Preparing for 2018: Enterprise Ransomware, Software Supply Chain Attacks and Nation-State Threats
- By Dmitri Alperovitch
- Dec 26, 2017
As we look back at 2017, one thing is certain – the hacks, breaches and exploited vulnerabilities that halted hundreds to thousands of businesses this year show that threat actors are growing more skilled, moving faster than legacy technology and finding clever ways to infiltrate organizations. With the new year approaching, we’ll see some major trends in attack types continue to grow and geopolitical motivations will strongly influence nation-state cyber activity.
Looking at the major attack types that will be prevalent in 2018, enterprise ransomware will continue to be a major trend for adversaries. In 2017, we saw these disruptive and destructive attacks come to the forefront with the WannaCry, NotPetya and BadRabbit malware outbreaks that successfully took companies offline for days and, in some cases, even weeks. While mostly destructive and not truly ransomware in nature, these attacks highlighted the potential for criminal groups to hold entire networks hostage while demanding millions of dollars in ransom from businesses who need to get their operations back up and running. These viral enterprise ransomware attacks will likely become a major trend amongst e-crime actors in 2018.
In addition to enterprise ransomware, software supply chain attacks will be the new vector for many adversaries. Recent events have demonstrated that the software supply chain is becoming an attractive way for nation-state threat actors to target organizations en-masse – take for example the CCleaner attack in September. Compromising the update channel of a popular software package can immediately give access to thousands of victims in one fell swoop. While these software supply chain attacks are not new, the frequency with which they have been taking place are a cause for concern. As evidenced by this momentum, the software supply chain will likely become a favorite threat distribution vector for criminal groups as well in 2018. In order to stay protected against these attacks, organizations must leverage anomaly-based detection and ensure comprehensive visibility to detect and stop these incidents.
Geopolitical motivations across the globe in 2018 will also continue to influence nation-state cyber activity. The potential for attacks from North Korea will continue to be a primary concern. In fact, we’ve been worrid for some time that one of the ways North Korea may try to deter a possible military attack against their nuclear or ballistic missile facilities is through asymmetric operations, which these days also include significant cyber attack capabilities. In particular, due to North Korea’s lack of dependence on global financial systems and the importance of it to U.S. and Western economies, as well as past history of intrusions into major banking institutions by DPRK, the financial sector is one that will likely suffer the brunt of these attacks.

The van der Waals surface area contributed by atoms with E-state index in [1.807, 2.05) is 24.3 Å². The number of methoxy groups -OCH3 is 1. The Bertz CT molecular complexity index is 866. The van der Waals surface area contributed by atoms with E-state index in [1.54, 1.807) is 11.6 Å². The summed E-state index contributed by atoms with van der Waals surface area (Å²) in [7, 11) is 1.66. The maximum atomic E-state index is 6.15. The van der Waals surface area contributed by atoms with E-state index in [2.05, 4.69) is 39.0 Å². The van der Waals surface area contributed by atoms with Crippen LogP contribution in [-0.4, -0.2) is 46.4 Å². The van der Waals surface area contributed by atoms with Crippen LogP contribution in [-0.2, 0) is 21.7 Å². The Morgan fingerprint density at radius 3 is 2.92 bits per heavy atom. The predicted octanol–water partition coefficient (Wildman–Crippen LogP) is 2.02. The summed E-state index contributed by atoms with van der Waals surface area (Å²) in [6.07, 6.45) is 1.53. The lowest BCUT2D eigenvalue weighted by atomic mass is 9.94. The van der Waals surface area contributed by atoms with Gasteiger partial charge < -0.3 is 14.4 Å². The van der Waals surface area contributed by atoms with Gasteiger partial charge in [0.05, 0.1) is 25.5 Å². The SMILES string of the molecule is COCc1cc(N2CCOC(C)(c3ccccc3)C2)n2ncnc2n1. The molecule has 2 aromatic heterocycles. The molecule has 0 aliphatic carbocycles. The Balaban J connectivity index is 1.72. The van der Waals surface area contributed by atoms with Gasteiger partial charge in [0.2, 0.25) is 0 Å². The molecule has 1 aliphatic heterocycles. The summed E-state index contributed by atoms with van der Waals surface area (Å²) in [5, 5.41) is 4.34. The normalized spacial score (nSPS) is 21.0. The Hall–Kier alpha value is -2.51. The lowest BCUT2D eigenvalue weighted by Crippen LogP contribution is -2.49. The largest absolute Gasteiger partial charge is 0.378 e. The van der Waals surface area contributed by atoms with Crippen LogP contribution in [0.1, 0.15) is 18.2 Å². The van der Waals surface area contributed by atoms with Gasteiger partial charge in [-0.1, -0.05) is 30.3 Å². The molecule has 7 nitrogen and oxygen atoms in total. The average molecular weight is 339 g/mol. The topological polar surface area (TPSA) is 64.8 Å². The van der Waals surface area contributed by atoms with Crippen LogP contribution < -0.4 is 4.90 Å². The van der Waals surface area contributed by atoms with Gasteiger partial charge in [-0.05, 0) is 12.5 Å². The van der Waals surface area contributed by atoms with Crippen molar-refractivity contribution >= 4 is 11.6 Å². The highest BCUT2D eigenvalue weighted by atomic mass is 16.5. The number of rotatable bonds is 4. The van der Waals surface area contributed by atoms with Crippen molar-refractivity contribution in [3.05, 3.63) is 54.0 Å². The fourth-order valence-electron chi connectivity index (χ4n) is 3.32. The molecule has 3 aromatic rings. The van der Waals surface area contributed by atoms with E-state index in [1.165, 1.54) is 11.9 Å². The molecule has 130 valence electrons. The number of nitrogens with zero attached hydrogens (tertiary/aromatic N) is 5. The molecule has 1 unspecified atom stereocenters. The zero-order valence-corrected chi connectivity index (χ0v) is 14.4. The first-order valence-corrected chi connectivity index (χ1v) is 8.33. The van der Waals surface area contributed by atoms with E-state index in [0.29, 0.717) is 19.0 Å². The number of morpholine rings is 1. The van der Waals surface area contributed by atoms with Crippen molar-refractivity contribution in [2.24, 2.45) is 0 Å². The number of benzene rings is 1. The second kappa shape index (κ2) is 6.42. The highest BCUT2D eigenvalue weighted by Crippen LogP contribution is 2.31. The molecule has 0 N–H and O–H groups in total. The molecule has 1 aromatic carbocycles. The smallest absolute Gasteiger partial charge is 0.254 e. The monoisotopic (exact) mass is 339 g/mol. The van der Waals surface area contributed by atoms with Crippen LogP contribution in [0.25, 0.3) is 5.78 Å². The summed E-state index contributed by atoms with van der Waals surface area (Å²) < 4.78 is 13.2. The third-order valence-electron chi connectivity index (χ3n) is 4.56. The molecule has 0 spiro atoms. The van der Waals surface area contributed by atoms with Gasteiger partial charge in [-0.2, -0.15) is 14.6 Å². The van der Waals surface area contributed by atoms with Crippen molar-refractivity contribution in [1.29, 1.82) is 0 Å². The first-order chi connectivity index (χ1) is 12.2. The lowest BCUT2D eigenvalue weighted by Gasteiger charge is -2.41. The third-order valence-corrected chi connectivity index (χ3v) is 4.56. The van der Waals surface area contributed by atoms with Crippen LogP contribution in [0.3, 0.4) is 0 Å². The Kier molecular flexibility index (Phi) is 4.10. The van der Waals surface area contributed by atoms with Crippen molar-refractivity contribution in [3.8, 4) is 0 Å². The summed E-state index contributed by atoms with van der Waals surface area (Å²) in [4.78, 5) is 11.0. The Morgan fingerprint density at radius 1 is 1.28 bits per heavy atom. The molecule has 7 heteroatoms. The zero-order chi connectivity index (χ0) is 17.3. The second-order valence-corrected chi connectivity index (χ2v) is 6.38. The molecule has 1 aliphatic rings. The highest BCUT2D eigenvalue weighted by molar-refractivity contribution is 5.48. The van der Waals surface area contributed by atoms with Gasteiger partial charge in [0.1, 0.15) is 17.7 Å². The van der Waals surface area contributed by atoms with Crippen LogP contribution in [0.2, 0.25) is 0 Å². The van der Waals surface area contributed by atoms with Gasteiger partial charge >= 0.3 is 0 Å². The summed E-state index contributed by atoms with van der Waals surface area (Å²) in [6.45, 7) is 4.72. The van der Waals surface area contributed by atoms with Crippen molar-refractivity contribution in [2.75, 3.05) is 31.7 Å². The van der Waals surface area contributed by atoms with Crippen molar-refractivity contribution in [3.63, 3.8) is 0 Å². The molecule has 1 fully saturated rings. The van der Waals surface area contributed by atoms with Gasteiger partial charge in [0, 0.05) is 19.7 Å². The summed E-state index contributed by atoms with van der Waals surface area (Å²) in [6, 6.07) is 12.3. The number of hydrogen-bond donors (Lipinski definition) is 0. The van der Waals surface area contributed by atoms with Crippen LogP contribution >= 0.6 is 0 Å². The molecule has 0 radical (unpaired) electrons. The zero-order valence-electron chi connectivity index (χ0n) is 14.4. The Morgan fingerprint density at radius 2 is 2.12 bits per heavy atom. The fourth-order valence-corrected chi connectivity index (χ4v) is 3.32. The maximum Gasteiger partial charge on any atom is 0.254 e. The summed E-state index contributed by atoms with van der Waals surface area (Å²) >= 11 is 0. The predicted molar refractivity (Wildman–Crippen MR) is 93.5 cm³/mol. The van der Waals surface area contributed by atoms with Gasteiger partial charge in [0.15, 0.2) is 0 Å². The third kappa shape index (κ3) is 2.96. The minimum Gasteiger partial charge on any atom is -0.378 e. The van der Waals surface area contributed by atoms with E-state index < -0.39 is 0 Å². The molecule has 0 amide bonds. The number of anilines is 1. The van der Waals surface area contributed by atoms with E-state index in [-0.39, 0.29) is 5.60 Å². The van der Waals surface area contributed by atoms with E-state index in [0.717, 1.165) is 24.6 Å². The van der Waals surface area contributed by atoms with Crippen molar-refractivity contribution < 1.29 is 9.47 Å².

Additionally, ongoing attacks from Iran against Saudi Arabia, and even potentially the United States, will come to the forefront in 2018. We have observed Iran invest significant resources in advancing its cyber capabilities over the last seven years. Continued tensions and proxy wars with Saudi Arabia over the conflicts in Syria, Yemen and the blockade of Qatar, have resulted in waves of cyber attacks from Iran against Saudi Arabia. These attacks are likely to continue and potentially escalate into 2018, with possible impact on Western companies working in Saudi Arabia. Additionally, if the U.S. pulls out of the JCPOA nuclear agreement and attempts to reinstate financial sanctions against Iran, they may expand those attacks to include the U.S. financial and energy sectors.
This past year was marked by adversaries finding more interesting and effective ways to cause harms to organizations – whether by halting operations or by exposing used data. And, with 2018 quickly approaching, it will be critical for organizations to focus on the growing threat vectors and nation-state developments affecting their industries.